Introduction India is primarily an agriculture-based country. With few exceptions, a majority of Indian farmers possess small land holdings and largely depend on animals or manual power for agricultural operations. Two-thirds of rural transportation and 70% of the energy input in farm operations is contributed by draft animal power. Animal power is a renewable natural resource, which can assist not only in production but also in land and water management and conservation. Compared with various national and state research programs conducted to improve milk S. Singh (&)  S. Sharma  J. S. Arora  B. C. Sarkhel Biotechnology Centre, Jawaharlal Nehru Krishi Vishwavidyalaya, Jabalpur, MP 482004, India e-mail: [email protected]; [email protected]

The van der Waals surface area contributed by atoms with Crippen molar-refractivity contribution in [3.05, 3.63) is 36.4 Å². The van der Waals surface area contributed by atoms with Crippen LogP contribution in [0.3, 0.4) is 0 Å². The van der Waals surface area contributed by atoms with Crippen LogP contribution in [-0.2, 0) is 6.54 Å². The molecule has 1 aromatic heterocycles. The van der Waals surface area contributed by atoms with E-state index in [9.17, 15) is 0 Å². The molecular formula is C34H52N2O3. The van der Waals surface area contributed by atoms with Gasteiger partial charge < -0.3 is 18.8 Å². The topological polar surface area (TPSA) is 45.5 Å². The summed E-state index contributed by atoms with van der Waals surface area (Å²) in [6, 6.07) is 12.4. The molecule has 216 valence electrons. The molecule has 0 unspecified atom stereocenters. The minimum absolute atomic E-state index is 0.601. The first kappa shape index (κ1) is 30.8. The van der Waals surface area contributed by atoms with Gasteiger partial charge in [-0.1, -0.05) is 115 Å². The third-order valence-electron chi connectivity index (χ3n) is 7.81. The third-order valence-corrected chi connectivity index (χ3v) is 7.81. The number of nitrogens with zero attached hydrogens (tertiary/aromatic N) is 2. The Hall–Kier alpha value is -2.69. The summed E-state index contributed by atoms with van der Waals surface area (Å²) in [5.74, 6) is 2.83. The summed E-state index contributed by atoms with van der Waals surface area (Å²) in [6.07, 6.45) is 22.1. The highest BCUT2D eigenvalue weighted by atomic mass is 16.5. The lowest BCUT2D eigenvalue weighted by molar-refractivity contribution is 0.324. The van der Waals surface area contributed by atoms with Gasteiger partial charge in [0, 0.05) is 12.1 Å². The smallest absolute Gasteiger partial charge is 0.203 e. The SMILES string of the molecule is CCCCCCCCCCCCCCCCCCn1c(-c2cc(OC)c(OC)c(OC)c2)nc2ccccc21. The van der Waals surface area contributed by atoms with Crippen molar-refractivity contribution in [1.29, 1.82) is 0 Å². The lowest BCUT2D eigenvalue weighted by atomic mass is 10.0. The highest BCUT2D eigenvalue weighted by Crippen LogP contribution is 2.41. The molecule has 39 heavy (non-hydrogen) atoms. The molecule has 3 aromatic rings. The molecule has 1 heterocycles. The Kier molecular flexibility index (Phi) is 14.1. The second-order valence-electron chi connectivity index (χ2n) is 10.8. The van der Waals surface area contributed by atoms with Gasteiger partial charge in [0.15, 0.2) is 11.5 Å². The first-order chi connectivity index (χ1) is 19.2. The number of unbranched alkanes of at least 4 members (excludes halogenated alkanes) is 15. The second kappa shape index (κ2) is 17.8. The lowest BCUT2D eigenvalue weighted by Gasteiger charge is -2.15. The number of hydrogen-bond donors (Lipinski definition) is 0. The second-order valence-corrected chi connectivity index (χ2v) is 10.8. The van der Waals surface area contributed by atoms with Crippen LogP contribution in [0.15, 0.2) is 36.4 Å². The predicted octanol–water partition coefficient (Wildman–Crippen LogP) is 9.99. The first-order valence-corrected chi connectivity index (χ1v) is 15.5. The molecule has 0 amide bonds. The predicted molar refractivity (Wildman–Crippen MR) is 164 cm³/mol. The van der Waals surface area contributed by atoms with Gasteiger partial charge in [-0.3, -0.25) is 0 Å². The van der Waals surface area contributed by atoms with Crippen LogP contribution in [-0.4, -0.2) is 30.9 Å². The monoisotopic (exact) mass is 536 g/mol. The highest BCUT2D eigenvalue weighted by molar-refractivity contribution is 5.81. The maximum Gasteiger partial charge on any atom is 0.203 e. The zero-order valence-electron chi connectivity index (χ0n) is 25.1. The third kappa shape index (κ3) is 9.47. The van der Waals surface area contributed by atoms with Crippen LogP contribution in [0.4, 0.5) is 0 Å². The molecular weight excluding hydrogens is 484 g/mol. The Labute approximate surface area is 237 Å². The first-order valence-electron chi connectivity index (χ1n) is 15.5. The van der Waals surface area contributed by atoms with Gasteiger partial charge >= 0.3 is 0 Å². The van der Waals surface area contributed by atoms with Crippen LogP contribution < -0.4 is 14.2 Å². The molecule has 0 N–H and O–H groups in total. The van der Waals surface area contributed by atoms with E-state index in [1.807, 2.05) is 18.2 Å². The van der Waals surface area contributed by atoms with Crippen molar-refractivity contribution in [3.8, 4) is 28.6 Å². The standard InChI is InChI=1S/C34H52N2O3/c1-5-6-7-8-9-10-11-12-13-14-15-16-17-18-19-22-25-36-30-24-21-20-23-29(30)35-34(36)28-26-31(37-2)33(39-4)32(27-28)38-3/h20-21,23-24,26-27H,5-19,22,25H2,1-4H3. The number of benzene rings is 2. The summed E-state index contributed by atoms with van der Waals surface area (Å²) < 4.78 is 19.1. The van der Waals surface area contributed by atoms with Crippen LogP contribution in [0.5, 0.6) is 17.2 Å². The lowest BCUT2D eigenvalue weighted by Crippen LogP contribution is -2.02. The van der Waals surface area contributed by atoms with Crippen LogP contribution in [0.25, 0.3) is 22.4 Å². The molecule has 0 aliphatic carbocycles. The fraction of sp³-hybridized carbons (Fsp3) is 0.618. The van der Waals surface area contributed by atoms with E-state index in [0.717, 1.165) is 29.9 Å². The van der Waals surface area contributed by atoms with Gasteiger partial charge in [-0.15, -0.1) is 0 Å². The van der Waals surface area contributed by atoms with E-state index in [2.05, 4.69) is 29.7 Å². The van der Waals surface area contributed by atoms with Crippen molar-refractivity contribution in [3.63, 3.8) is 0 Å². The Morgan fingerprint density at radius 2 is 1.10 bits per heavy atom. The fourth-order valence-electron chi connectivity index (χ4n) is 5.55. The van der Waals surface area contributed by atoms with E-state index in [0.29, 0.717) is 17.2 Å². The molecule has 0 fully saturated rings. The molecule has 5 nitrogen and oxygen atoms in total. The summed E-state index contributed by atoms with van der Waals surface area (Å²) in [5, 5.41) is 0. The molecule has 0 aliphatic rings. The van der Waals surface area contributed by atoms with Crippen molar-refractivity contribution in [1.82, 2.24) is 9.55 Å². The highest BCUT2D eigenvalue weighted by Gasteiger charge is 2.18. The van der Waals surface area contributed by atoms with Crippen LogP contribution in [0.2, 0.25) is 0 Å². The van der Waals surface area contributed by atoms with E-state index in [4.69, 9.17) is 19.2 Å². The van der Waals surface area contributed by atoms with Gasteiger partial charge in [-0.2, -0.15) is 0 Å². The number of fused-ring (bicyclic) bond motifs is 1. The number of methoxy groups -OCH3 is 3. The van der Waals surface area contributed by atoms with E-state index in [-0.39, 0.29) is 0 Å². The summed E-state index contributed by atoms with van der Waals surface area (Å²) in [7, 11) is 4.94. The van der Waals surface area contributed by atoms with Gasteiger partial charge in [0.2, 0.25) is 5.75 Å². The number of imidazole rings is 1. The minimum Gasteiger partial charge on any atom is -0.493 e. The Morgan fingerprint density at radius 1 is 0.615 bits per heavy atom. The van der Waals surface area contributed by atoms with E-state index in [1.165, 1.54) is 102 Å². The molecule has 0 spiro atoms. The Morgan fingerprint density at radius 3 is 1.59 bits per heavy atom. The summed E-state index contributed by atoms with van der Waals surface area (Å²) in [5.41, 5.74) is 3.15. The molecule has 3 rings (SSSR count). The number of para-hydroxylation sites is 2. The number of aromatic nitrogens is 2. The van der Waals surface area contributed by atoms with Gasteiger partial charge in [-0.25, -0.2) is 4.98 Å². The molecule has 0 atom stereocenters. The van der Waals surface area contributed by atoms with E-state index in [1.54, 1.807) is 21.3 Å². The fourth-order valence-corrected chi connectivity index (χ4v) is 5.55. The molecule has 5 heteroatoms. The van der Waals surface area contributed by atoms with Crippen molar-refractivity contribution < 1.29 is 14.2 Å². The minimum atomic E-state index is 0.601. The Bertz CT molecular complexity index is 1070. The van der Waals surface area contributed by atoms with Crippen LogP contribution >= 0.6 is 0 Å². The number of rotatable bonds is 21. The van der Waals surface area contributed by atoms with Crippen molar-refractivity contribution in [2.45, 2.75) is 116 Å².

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production, the programs for improving draft animals have been meager, resulting in an enormous waste of this resource. Therefore, there is a need to generate a simple and reproducible method for the assessment of draft capacity of animals that can be utilized for their genetic improvement. Strenuous aerobic exercise depletes antioxidants from the skeletal muscles, and sometimes also from other organs. Glutathione is an essential cofactor for the antioxidant enzyme glutathione peroxidase-1 (GPX-1), which detoxifies peroxides by reacting with the reduced form of GSH, responsible for the maintenance of the integrity of essential biomolecules. The bullocks of the Malvi and Nimari breeds are excellent draft animals, well adapted to the tropical conditions of their respective breeding tracts. There is no scientific information available on molecular markers, draft ability, and biochemical parameters related to exercise in Malvi and Nimari breeds. Reports available in the literature for variability in the GPX-1 gene pertain to Homo sapiens (Hamanishi et al. 2004). No report is available on genetic polymorphism of the GPX-1 gene in any breed of cattle in the world. This gene is essentially involved in the antioxidant stress mechanism. Therefore, polymorphism in the GPX-1 gene was investigated by the PCR single-stranded conformation polymorphism (SSCP) technique, and its association with biochemical parameters (serum creatine kinase and lactic acid) and overall draft ability was analyzed in the Malvi and Nimari breeds of cattle.